By: Carol Norwood
On: 01/21/2013 19:10:06
Cathi ... Your pain is so clear as I read your words. You have suffered so many losses in December. I am so sorry. It's all so sad and yet you have found lessons in it all. I will pray for healing for you and all of your family as you weave up and down in the waters of sorrow. There are so many things in this life that we simply cannot understand. God Bless You. Carol, Farmgirl Sister #3886
By: KimberlyD
On: 01/21/2013 19:38:21
I don't know what to say, except what a tragic lost of life at such a young life.
By: Barbara Grace
On: 01/21/2013 20:09:29
So sorry to hear of your sudden, shocking loss. It is so hard to lose young men so full of life. My heart goes out to you. Grace FG #4772
By: Shery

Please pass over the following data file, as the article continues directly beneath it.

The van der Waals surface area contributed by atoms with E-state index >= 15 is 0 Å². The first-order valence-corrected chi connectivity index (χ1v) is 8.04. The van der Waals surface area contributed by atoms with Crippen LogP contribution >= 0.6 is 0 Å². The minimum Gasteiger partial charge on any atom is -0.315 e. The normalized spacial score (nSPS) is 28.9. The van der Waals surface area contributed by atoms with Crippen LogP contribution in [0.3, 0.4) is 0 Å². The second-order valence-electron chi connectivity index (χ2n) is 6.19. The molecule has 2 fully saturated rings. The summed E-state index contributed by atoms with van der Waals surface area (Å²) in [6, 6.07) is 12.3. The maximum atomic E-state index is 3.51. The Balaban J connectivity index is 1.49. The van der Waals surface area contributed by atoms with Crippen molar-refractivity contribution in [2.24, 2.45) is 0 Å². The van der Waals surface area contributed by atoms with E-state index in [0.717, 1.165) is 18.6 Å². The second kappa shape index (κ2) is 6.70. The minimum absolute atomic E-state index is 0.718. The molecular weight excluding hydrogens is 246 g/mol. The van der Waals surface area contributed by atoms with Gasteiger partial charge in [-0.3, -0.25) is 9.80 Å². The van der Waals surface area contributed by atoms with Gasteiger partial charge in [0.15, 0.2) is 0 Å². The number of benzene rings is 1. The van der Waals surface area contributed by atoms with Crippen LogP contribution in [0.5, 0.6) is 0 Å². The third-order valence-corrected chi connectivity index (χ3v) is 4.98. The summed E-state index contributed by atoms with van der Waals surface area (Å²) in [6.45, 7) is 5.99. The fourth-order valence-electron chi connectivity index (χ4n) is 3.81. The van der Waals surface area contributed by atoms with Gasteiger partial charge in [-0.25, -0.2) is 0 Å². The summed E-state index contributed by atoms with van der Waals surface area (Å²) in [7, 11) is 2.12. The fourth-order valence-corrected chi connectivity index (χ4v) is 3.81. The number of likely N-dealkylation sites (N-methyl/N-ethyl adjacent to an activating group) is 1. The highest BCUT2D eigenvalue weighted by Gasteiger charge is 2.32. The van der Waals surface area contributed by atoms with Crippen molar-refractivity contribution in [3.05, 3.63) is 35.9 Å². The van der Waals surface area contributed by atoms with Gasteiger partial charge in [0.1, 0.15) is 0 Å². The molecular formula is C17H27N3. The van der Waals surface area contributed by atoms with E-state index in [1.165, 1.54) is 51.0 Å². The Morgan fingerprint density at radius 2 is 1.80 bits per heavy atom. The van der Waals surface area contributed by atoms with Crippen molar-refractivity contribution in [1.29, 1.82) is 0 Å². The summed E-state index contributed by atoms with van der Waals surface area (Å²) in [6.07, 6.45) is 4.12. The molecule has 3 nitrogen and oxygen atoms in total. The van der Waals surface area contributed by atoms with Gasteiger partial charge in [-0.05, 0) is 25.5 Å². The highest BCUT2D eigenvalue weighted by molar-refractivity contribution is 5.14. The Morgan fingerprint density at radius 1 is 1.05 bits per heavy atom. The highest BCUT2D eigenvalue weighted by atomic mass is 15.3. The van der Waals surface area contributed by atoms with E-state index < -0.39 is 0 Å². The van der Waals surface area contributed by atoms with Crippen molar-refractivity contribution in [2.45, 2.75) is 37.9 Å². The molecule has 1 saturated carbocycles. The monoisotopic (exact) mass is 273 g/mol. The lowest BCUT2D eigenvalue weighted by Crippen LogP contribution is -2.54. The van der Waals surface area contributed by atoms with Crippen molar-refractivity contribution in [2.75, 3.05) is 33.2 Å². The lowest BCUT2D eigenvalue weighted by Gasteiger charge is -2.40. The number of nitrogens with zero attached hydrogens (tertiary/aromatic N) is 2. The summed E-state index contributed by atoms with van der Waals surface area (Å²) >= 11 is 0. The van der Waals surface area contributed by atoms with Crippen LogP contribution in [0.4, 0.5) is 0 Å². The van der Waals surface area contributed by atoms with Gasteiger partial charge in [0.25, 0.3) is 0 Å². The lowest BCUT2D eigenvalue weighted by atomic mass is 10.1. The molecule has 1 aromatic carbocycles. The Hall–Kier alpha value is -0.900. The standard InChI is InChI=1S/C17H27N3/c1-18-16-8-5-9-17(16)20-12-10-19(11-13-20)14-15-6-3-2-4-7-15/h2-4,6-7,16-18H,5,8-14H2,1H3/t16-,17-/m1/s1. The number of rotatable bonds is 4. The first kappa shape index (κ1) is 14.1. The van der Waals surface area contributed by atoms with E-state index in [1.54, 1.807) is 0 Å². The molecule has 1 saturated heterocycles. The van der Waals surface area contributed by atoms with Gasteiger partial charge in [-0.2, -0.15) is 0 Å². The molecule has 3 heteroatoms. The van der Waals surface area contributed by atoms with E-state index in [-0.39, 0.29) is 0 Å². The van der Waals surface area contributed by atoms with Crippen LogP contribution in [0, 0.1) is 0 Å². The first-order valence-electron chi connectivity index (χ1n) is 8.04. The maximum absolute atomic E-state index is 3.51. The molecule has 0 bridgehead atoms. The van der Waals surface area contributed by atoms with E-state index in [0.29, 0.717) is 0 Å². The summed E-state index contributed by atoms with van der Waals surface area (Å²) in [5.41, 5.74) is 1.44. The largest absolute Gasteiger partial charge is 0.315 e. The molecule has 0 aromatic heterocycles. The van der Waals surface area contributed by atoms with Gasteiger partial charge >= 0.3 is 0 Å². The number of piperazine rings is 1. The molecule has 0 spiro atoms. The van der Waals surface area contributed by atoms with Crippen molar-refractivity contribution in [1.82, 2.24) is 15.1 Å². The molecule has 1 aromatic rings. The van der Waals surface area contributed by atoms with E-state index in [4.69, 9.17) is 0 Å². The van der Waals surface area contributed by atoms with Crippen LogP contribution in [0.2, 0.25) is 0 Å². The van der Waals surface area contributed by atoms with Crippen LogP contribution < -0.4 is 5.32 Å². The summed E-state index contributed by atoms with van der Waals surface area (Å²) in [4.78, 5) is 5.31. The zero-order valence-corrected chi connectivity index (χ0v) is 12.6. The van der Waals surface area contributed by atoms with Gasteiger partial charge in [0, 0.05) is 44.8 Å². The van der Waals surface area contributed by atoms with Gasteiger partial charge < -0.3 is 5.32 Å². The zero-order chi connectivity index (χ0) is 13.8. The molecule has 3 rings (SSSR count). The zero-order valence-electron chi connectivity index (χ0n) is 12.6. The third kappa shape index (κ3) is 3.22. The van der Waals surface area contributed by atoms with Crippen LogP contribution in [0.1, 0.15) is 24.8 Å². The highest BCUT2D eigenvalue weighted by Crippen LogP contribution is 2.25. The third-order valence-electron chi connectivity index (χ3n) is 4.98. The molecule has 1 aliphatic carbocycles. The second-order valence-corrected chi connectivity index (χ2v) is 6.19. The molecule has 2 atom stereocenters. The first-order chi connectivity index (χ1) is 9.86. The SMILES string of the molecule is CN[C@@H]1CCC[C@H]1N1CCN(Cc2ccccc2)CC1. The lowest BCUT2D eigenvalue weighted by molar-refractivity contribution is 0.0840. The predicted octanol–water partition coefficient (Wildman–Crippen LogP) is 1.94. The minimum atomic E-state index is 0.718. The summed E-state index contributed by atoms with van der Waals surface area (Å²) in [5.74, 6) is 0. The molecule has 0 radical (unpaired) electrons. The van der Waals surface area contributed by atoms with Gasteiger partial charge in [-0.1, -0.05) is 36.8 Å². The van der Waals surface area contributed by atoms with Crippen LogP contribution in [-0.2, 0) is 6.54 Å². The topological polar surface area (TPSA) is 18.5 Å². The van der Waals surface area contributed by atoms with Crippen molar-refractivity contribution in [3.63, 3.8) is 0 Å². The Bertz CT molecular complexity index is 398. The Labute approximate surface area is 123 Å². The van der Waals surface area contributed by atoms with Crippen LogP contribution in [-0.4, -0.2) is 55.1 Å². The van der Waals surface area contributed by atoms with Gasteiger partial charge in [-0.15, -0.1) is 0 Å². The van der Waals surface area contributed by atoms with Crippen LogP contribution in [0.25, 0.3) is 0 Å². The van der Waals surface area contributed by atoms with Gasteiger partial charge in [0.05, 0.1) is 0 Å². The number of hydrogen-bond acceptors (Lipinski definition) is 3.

On: 01/21/2013 20:39:02
Thank you for sharing the depths of this experience. Many things you shared, I'd never thought of. My thoughts are with your dear friend. So much to cope with. I cannot imagine. You said that it helped to write about it. It helped me to read it. We grow a little each time someone teaches us something about compassion that we didn't know because we've not experienced their heartbreak.
By: Beth
On: 01/21/2013 22:01:19
You have the biggest longest hug I can give. You will never forget this, and always will wonder what happened? My neighbor, who was graduating from high school in 1967, went for a ride with his sisters boyfriend in his plane when they were home on spring break. It was assumed they went own river on the Missouri and crashed somewhere. Nothing has ever been found. I was almost 7 years old at the time and have never forgotten. This is something we wonder about and never understand, and I can feel your pain in your words as we think, what a waste, but maybe He has plans
By: Denise
On: 01/22/2013 01:09:36
What a terribly sad, but beautiful tale... Prayers for your comfort and strength as well as Prescotts parents...sending you all big hugs...xxx